SRT is proud to highlight the many accomplishments of SRT Hero, Tom Triol!

Where do you live?
My wife, Shelley, and I live in Indianapolis, Indiana.

How did your amputation occur?
My story started years ago, in the early 90’s, when I fell off a ladder cleaning the house gutters and shattered my left ankle. Three rebuilds and an eventual ankle fusion lasted for 25 years. In 2019 I started feeling some pain in the ankle so I went back to my Indianapolis-based orthopedic surgeon who fused the ankle and found I needed another fix. So through research and the wise guidance of my surgeon, we pursued a total ankle joint replacement in November of 2019 with an extraordinary surgeon in Glenview, Illinois, who specialized in that particular kind of surgery and engineered the joint replacement. It worked well, but the older cadaver bone used for the 90’s fusion that was under the joint started to collapse and it caused a lot of pain and discomfort. We discussed with our surgeon what to do next and considered another joint replacement surgery. However, it came with great risk and its odds of success were less than we had hoped. An ankle joint replacement came with many restrictions because you have to protect that joint when you walk, move and lift things.
We had consultations with three other very well-respected surgeons, two in Lake Forest, Illinois, and one from Glenview, Illinois, all of whom were aware of my situation. They all agreed I would have a much better quality of life with a prosthetic leg. These surgeons independently guided us to a surgeon at Northwestern University Hospital in Chicago to perform the amputation along with a procedure called TMR that he pioneered twenty years ago.

We informed our ankle surgeon of the new path we were going to take. Obviously, he was saddened that the ankle did not work for me but was 100% behind our decision and also very happy that we chose Dr. Gregory Dumanian, Chief of Plastic Surgery at Northwestern. We met with Dr. Dumanian remotely in late December 2020 and then in-person with him in early January 2021. We had the surgery January 28th, 2021, and didn’t have any reservations about it. I came out of surgery at 8pm that day, was up walking around the floor with a walker at 11am the next morning, and off all pain medications on January 31, the day I was released from the hospital.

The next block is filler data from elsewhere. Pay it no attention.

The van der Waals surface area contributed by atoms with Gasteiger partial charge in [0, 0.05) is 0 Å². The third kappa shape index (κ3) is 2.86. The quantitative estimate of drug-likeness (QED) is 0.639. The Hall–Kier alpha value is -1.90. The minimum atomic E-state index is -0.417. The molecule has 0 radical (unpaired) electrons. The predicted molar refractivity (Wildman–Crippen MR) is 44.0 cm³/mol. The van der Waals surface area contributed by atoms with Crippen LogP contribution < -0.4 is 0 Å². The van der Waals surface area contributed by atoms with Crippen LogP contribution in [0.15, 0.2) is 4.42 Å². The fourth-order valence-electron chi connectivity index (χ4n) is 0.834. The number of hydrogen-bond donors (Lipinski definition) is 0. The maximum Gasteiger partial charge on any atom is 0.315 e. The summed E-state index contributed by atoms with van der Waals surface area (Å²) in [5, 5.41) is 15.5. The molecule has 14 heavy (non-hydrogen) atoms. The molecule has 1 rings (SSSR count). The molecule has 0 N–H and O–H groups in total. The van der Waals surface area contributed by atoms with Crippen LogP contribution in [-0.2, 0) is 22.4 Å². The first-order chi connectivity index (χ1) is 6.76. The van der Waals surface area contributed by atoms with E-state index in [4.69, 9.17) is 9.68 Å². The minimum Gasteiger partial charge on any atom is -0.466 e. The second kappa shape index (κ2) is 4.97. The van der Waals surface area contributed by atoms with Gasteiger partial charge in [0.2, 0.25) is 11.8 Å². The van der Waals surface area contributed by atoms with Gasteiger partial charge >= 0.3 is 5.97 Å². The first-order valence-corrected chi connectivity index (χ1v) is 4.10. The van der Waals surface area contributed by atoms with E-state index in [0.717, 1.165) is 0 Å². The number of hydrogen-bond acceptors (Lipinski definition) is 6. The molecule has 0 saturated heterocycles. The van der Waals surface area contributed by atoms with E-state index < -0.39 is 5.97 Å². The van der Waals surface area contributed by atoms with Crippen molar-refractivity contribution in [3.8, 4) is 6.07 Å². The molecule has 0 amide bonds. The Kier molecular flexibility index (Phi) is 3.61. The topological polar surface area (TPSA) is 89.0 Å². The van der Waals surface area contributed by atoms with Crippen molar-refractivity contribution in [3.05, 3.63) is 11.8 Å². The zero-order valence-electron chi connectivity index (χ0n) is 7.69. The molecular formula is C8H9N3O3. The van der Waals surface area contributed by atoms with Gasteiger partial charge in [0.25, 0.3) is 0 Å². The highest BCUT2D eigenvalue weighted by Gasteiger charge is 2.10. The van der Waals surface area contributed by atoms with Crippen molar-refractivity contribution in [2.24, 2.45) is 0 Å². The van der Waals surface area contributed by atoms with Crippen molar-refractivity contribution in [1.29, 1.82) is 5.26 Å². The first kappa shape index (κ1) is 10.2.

Where do you work and what do you do?
I work for the Indiana State Police and have been there for seven fantastic years. I came to the ISP after having spent almost 34 years as a television news and sports photographer. I am the ISP’s photographer/videographer and I document their history, training, accomplishments and community outreach.

 

Out of all of your accomplishments, which are you most proud of and why?
Honestly, it’s probably never giving up. I had four surgeries in 2019 to try and fix my ankle. Three previous rebuilds over the years. Then I had life-changing amputation surgery in January 2021. But we are so very grateful to have been guided to the medical professionals with amazing skills who put me back together. And I cannot say enough good things about all the people at the Indiana State Police whose support and encouragement never wavered. You need people in your corner when you get fatigued and discouraged. Maybe a huge accomplishment for me is recognizing and cherishing the people at home and at work who are all essential to my healing.

The amputation and prosthetic leg have returned to me my freedom. I am back to work as a photographer. I can do any amount of yard work. My wife and I go for lots of walks, we travel, and I can go to home improvement stores without having to plan my route inside the store like I used to when my ankle hurt. We go to concerts and art events and we can enjoy functions with family and friends (and I can go fishing with my grand-nephews)! Recently we had new floors installed in our house and together we moved furniture from room to room with no problems. I cook again both inside and on the grill. I’m not afraid of taking the stairs, ether. I can again help clean the house (I do the vacuuming and dusting). My wife and I kayak together and when I get a new bicycle we are going to get back to riding again. Also, my job responsibilities take me all over the state. I carry and move photography equipment, as many as six cameras, tripods, and lights from the 3rd floor of my office to locations around the government complex and when loading up the vehicle I use to travel to photography shoots to different towns and cities for on-location work.